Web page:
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Messages - joelambic

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People in Chicago have no excuse.  The discount at brew & grow and the Goose brewpub pay for the membership REAL quick.

The Chicago area has quite a few pubs that are part of the Pub Discount Program: Goose Island, Rock Bottom, Gordon Biersch, Flossmoor Station, Haymarket, Luck Monk, Mickey Finn's, and even Granite City.  Just bear in mind that Illinois' anti-Happy Hour law does not permit discounts on alcohol unless they are for everyone and for the entire day.  That being said, I do know a few places on the above list that some how manage to apply the discount to the entire order.

Many of the Chicago area clubs have AHA Evangaleists that can offer slight discounts on memberships.  If you attend one of the club meetings just ask one of the club officers.  FYI, I am one for the Chicago Beer Society but have also signed people up who are members of other area clubs.  PM me if you can't locate someone.


Next meeting has been moved to November 4th at Limestone.  Also participating in the Learn to Homebrew Day on November 6th between 9:00 a.m. and 3:00 p.m. at Limestone.  Stop by and say hey.

Thanks for that update. I would like to add that all of our future monthly meetings will be held on the first Thursday of every month at 7:00 PM - Limestone Brewing Company, 12337 Rt 59, Plainfield, IL.
Bummer! That conflicts with the Chicago Beer Society's monthly meetings.  I understand not many of the far suburban folks would go to both but it would be a conflict for some of us.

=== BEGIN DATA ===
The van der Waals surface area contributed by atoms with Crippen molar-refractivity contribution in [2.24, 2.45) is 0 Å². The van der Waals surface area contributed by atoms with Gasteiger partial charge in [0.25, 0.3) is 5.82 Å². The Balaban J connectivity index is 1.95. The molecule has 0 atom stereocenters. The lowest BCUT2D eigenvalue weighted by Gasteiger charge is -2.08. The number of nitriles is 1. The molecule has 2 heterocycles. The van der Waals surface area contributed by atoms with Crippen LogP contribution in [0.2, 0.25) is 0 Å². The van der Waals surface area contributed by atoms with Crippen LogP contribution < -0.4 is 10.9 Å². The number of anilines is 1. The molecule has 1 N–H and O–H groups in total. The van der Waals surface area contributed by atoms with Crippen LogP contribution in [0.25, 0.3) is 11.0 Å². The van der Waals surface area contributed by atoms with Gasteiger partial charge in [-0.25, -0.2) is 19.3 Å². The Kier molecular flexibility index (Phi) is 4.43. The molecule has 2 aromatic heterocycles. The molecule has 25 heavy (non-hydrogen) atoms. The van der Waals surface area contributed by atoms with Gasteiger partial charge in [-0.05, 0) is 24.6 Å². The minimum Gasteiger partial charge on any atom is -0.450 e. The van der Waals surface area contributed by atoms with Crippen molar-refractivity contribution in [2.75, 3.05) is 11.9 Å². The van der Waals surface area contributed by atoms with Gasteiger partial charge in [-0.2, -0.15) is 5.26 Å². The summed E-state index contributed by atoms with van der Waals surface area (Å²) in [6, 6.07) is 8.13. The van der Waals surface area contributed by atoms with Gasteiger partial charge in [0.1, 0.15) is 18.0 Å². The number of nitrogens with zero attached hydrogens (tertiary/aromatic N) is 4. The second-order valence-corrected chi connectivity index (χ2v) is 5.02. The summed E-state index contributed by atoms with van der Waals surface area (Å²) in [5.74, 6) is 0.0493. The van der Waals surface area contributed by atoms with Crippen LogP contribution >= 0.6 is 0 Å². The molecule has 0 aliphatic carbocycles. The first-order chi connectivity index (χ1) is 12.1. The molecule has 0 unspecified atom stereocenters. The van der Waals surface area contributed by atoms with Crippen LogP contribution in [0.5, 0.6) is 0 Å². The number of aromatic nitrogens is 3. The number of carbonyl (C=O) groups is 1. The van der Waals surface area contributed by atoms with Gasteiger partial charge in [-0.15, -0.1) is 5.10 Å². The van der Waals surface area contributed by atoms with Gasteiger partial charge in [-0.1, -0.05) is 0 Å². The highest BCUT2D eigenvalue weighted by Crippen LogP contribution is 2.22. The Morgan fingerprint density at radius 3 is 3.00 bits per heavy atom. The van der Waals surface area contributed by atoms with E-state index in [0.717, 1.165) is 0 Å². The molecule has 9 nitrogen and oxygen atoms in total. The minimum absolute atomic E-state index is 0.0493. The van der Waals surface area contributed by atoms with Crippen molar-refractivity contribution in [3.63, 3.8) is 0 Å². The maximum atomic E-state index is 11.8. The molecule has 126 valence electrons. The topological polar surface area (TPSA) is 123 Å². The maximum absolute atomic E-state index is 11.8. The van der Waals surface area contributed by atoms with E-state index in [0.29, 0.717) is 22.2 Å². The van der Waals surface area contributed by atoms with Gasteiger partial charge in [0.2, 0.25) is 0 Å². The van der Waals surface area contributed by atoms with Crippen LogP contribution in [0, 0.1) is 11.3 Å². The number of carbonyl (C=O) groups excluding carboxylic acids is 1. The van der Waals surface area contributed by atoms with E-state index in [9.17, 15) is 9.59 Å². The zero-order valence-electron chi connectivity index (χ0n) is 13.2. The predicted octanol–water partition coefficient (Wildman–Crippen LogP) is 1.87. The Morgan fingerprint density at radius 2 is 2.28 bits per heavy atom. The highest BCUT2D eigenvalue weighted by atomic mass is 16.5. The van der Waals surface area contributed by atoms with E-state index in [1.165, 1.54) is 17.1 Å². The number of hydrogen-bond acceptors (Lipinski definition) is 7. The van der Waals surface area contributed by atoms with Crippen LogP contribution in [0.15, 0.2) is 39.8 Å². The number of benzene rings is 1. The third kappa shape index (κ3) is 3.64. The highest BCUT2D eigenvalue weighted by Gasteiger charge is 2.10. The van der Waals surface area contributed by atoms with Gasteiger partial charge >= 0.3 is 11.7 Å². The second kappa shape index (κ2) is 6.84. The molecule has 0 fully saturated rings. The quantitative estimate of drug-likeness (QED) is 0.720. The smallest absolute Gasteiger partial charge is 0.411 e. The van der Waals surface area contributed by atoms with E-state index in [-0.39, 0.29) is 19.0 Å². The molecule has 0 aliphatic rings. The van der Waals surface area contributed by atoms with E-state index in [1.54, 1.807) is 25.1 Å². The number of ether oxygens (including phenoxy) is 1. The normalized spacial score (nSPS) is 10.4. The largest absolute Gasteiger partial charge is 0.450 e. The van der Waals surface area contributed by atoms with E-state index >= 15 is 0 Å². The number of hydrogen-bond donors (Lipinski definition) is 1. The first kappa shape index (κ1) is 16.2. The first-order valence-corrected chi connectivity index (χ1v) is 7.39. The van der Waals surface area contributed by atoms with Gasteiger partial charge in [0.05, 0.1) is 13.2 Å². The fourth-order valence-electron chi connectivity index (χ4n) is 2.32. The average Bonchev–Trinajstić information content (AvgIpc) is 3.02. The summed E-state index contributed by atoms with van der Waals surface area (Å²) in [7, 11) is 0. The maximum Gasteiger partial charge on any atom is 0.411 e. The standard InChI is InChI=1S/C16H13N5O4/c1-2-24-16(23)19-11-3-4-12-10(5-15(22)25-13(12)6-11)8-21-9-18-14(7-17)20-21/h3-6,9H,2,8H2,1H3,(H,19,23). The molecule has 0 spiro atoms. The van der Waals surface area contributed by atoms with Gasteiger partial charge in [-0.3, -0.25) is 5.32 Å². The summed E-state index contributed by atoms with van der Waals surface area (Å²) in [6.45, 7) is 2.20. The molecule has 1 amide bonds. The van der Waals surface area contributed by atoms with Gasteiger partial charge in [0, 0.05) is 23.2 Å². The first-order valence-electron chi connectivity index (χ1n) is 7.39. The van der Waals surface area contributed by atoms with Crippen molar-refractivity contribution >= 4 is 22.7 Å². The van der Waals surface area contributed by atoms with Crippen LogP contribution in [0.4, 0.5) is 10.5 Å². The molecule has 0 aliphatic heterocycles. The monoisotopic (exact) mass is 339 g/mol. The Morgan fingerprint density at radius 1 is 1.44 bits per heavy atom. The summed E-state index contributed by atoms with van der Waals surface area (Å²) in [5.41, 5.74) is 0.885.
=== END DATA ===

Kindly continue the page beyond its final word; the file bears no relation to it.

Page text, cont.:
General Homebrew Discussion / Re: Pouring a Pint, Brit-style
« on: September 06, 2010, 06:36:56 PM »
My understanding is that draft (draught) beer in the UK must be served in one of three measures; 1/3 pint, 1/2 pint, 1 pint.  Glasses must be certified either to the brim (no line) or have a line denoting the proper measure.  Other than the Great British Beer Fest (GBBF), I have never seen a 1/3 pint glass and CAMRA only introduced that glass a couple of years ago.  Some pint glasses may have a line at 1/2 pint and then either a line at a full pint or be brim measure.

CAMRA has made a push for oversize, lined glasses but the industry - at least around London where I've frequented - has shied away from them.  As it was once explained to me, some pubs - Wetherspoons were one chain IIRC - tested the oversize glasses but many patrons asked for "top-ups" (a fair request for a brim measure glass but not for oversize glasses if there's beer to the line).  The staff were often unwilling to make a scene so would accommodate which resulted in lost revenue.  Unscrupulous patrons learned they could get an extra few ounces by making such a request.  The pubs switched back to brim measure pints.